TREM-2 is an immunoglobulin-like cell surface receptor associated with DAP12/KARAP that activates monocyte-derived dendritic cells (DCs) in vitro. Recently, it has been shown that genetic defects of human DAP12/KARAP and TREM-2 result in a rare syndrome characterized by bone cysts and presenile dementia called Nasu-Hakola disease. This observation suggests that TREM-2 may function in myeloid cells other than DCs, most probably osteoclasts (OCs) and microglial cells, which are involved in bone modeling and brain function. Consistent with this prediction, here we show that OC differentiation is dramatically arrested in TREM-2-deficient patients, resulting in large aggregates of immature OCs that exhibit impaired bone resorptive activity. These results demonstrate a critical role for TREM-2 in the differentiation of mononuclear myeloid precursors into functional multinucleated OCs.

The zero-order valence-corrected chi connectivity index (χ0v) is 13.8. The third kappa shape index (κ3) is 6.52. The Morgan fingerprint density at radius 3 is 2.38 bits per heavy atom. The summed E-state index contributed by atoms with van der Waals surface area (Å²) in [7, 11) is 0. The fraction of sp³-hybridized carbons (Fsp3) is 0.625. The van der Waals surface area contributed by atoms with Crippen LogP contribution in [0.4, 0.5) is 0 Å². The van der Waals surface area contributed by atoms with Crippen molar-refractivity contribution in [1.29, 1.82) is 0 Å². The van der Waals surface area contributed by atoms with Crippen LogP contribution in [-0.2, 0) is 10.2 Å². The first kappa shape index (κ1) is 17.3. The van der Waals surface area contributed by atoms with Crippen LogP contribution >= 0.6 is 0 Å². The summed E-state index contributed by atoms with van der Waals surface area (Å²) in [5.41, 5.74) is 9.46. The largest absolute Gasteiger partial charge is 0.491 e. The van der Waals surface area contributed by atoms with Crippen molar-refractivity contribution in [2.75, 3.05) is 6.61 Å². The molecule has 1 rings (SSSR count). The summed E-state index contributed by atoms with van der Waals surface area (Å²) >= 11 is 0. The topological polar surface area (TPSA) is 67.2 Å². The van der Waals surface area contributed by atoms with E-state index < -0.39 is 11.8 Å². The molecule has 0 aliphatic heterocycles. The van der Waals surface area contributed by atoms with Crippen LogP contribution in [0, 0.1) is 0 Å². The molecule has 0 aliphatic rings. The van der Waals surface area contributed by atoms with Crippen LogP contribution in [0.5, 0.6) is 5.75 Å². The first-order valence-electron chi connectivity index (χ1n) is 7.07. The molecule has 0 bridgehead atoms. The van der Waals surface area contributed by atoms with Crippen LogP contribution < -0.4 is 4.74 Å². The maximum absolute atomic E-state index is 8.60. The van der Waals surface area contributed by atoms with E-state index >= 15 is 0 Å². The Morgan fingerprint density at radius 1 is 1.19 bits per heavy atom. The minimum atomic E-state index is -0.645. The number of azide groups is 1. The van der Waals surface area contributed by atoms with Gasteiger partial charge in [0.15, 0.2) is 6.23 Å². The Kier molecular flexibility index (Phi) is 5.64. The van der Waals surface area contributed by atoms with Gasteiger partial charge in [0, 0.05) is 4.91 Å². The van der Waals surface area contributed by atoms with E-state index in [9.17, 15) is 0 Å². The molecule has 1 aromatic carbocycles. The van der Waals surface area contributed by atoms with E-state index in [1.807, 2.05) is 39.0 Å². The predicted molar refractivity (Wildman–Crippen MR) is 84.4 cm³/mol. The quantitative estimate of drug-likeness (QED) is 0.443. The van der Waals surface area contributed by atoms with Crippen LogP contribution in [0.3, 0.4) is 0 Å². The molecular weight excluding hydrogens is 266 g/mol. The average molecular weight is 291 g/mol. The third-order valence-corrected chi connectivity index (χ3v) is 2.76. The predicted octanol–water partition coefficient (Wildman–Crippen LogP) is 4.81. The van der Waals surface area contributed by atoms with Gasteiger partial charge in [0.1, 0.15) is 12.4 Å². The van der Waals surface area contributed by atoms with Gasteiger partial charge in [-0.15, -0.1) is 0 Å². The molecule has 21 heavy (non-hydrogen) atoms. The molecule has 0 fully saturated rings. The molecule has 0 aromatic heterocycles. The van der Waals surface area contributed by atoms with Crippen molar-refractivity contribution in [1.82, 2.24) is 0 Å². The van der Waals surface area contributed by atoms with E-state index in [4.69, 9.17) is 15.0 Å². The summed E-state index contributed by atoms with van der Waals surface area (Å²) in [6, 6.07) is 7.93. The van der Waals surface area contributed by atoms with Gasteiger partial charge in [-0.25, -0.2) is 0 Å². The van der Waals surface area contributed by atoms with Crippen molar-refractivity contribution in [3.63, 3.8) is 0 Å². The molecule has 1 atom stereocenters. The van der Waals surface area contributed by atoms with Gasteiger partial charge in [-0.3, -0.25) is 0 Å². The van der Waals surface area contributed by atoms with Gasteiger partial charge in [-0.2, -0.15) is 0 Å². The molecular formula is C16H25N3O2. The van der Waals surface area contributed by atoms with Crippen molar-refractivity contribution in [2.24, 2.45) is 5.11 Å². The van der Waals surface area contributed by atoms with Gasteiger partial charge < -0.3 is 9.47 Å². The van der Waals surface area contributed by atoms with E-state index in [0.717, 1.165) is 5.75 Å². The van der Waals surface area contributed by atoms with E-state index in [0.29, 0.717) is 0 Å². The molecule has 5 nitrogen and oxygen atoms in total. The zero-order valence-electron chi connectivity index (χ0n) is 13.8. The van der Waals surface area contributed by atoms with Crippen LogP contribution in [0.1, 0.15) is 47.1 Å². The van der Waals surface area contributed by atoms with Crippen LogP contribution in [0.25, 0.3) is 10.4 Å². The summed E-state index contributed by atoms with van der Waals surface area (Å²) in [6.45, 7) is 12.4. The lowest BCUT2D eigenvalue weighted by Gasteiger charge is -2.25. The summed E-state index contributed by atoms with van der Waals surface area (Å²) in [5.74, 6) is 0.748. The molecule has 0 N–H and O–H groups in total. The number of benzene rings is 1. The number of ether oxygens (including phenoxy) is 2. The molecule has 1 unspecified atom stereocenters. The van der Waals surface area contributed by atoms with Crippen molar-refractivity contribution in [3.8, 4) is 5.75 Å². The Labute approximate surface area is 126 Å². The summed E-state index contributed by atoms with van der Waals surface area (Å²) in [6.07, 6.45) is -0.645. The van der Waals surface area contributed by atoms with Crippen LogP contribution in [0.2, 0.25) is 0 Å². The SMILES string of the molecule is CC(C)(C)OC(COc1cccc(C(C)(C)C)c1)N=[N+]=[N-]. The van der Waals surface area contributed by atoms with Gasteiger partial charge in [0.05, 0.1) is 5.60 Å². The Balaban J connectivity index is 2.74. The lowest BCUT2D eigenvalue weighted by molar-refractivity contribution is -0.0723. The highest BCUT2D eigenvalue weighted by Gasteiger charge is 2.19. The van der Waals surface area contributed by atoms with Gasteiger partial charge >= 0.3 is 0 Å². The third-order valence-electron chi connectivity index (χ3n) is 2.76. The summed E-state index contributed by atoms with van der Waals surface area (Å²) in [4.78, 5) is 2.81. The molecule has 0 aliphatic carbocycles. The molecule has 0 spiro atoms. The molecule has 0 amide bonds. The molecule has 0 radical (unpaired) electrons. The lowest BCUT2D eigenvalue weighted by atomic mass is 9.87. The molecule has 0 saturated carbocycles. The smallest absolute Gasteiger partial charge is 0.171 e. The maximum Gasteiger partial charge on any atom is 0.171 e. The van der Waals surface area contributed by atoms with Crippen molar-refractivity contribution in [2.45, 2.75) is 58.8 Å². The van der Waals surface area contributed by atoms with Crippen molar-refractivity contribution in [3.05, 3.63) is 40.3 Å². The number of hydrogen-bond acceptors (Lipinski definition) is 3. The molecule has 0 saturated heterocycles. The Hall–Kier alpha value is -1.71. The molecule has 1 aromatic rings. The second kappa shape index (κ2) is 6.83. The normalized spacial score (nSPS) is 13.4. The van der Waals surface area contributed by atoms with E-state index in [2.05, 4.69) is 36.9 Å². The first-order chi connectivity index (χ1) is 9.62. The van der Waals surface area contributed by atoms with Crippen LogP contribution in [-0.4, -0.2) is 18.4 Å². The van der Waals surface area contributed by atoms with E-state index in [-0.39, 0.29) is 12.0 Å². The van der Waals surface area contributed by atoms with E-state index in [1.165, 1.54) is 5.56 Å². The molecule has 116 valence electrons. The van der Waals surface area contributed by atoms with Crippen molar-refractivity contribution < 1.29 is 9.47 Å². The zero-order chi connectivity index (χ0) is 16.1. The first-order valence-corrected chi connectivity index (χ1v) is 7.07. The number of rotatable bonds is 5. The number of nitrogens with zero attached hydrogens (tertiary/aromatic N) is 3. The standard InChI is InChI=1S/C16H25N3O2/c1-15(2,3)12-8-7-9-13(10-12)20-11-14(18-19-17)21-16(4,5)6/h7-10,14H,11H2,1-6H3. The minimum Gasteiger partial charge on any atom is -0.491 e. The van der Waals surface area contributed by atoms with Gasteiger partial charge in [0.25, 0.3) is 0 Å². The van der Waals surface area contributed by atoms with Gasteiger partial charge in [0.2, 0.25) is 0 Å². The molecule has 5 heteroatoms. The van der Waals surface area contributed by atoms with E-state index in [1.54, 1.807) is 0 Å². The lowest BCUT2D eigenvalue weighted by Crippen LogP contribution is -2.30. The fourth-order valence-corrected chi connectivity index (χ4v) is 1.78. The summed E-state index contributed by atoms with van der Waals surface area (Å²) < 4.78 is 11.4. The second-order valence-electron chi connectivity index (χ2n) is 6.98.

Original languageEnglish
Pages (from-to)645-651
Number of pages7
JournalJournal of Experimental Medicine
Issue number4
StatePublished - Aug 18 2003


  • Bone resorption
  • Dendritic cell
  • Differentiation
  • Osteoclast
  • TREM


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